(1) If you play the Jack and take the Queen with the Ace, LHO will not know where the Ten is. If you play low and let RHO insert the Ten, then LHO will know that he can safely underlead the King later if desired.
(2) LHO will learn that his partner has QJT no matter what you do. If you play low from dummy, though, LHO also will learn that another trick can be cashed by either defender. Why? Because if RHO held the Eight, he would play it. Call for the Nine immediately, then grab the Ace; LHO will not yet know whether you hold another card in the suit. Similarly, playing high from Txxx or even Jxxx in dummy can temporarily conceal one or more of RHO’s cards from his partner.
(3) Play the Queen. If it is covered, LHO will not know where the Jack is; and RHO might not know either, depending upon LHO's choice of leads. Failure to make this play will tell both opponents immediately that you have no loser in the suit; and that's a fact worth hiding.
Note that in those three examples, there would have been no benefit to playing high from dummy unless there were a lower-ranking card in your hand; for then there would have been nothing to conceal.
(4) Play the Queen. If it is covered, then once again at least one defender will not know whether you have a singleton. They might well guess that you do have another card in your hand; why else would you have played that way? If the Queen is not covered, then the cat is out of the bag anyway. This time, you are concealing not a card, but your distribution.
Another type of ostensibly meaningless cover, however, compels RHO to make a decision with incomplete information:
T92 53 QJ9864 AK
(1) When the Five is led against a notrump contract, play the Ten. RHO, not knowing who holds the Three, probably will cover to prevent you from winning a cheap trick if you hold AK3. Now, should that player obtain the lead right away, he cannot be sure whether it is safe to continue the suit — at least, not from the play in that suit itself; the defenders may have other tools available.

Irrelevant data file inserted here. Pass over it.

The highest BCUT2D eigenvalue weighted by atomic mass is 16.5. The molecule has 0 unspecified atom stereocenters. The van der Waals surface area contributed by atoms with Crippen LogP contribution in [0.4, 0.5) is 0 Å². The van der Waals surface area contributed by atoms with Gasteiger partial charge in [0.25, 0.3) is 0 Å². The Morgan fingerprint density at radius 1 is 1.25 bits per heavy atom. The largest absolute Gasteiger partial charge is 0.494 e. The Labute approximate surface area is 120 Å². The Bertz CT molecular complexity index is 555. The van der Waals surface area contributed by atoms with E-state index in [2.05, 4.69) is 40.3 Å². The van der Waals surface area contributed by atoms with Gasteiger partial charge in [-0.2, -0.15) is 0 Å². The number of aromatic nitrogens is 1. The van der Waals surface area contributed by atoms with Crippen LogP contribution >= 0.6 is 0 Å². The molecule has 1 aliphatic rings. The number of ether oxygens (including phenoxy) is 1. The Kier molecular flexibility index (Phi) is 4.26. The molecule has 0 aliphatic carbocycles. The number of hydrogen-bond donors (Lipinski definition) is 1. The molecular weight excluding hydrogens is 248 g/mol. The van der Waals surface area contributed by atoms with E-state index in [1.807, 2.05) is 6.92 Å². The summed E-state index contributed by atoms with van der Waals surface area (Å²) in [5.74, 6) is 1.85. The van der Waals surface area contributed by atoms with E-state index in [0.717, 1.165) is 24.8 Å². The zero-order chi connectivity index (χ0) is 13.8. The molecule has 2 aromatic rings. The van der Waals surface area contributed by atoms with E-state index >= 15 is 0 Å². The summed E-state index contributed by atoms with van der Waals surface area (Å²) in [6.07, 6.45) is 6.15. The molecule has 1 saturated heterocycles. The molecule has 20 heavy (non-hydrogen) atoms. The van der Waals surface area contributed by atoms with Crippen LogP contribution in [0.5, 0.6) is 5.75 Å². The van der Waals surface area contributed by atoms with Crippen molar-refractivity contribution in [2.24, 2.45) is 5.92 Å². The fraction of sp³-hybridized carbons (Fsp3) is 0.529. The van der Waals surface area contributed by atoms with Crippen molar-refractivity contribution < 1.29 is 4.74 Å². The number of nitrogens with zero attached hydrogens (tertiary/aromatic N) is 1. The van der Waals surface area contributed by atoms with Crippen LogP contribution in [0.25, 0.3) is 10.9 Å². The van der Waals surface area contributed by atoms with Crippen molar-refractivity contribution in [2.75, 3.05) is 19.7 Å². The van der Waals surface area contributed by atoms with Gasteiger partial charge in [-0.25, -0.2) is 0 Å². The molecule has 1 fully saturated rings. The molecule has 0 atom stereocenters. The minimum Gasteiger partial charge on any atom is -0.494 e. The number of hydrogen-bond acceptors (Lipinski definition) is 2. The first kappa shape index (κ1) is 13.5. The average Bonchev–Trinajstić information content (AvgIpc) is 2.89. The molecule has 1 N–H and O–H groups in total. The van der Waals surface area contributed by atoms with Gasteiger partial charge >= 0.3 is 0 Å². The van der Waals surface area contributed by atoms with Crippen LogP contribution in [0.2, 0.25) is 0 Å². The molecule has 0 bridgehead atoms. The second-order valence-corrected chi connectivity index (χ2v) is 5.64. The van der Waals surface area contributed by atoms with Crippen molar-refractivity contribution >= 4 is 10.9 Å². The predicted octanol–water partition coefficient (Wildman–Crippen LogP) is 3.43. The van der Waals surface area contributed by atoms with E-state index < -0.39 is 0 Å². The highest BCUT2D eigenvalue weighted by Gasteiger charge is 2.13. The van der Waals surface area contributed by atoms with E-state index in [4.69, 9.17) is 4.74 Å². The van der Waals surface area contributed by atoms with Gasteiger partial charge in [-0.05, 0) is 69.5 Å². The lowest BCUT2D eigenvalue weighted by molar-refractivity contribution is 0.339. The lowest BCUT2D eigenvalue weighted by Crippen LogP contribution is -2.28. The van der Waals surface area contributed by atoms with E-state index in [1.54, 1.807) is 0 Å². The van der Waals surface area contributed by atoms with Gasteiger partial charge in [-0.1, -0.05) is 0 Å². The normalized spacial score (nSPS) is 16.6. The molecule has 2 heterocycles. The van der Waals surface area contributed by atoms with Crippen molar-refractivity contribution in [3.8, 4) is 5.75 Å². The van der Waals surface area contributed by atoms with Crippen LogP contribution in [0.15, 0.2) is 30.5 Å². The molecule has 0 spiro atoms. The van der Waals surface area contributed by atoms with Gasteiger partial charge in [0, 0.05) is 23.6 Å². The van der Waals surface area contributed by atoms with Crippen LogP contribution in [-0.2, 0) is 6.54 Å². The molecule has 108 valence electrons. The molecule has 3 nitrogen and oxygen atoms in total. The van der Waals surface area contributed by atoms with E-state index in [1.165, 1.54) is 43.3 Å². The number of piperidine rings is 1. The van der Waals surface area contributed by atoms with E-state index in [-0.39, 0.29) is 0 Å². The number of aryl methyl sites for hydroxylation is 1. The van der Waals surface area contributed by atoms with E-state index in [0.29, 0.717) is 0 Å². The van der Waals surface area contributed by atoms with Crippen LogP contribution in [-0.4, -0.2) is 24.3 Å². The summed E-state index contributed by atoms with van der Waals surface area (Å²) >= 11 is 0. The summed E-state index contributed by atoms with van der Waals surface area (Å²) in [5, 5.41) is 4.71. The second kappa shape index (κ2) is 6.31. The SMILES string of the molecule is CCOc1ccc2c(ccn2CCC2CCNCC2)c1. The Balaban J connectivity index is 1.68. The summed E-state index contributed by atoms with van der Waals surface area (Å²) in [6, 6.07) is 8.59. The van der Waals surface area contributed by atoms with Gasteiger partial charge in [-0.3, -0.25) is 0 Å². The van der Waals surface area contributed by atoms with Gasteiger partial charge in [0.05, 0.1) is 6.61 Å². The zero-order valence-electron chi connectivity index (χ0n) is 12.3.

Finally, a nonsense-play can prove useful. With a small singleton opposite Qxx in dummy, play the Queen, but only if you want the suit to be continued. Remember that the weaker dummy's suit is, the more likely that it will be led.
Naturally, you might need to avoid squandering dummy's high card if it could jeopardize the holding in your hand, such as by compromising a stopper. When holding ATx opposite Jx, for example, one would not want to play the jack right away if subsequent control of that suit were important, which it usually is.
REVEAL NOTHING UNTIL YOU MUST
Every lead of a suit allows the defenders to communicate something to each other, either regarding that suit or something else. That is the nature of the game, and that is why you want to avoid playing on any key suit until you must. With a side suit of Kxx in dummy and AQxx in hand, for example, avoid playing on that suit as long as possible; that makes it more difficult to count your distribution and place the honors.
A common failing in this area is the situation where declarer has some high trumps, plus a winner and a loser on the side. Hoping for a discarding error, declarer leads out the trumps; but wait. Average Joe virtually never leads the last trump right away; he cashes that side ace first, which serves only to help the defenders. A.J.'s chronic unholy fear of prematurely playing off the last trump holds true in this scenario. As declarer, you can do better.
This brings us to another of my greatest "secrets" — one which even a lot of good players have overlooked:
If you lead a trump from Axx in dummy and insert the Ten from KQJT, you have just told RHO that his partner has no higher trump. By winning the Jack or Queen instead, there is some doubt about the actual holding. The Jack is best; for now LHO will not know who actually holds the Queen. From her perspective, that play might have been a finesse.
Observe this phenomenon for yourself. The next time your declarer ruffs with a Jack, he will not have the Ten. If he leads to a Ten, he will not have the Nine. When running a suit, he never leads his honors in an order such as Queen, King, Jack. He invariably will have played his sequence either in top-down or bottom-up fashion, especially in trumps. Watch and learn; but don't tell.
"It's not what they could, it's not what they should, but it is what they would."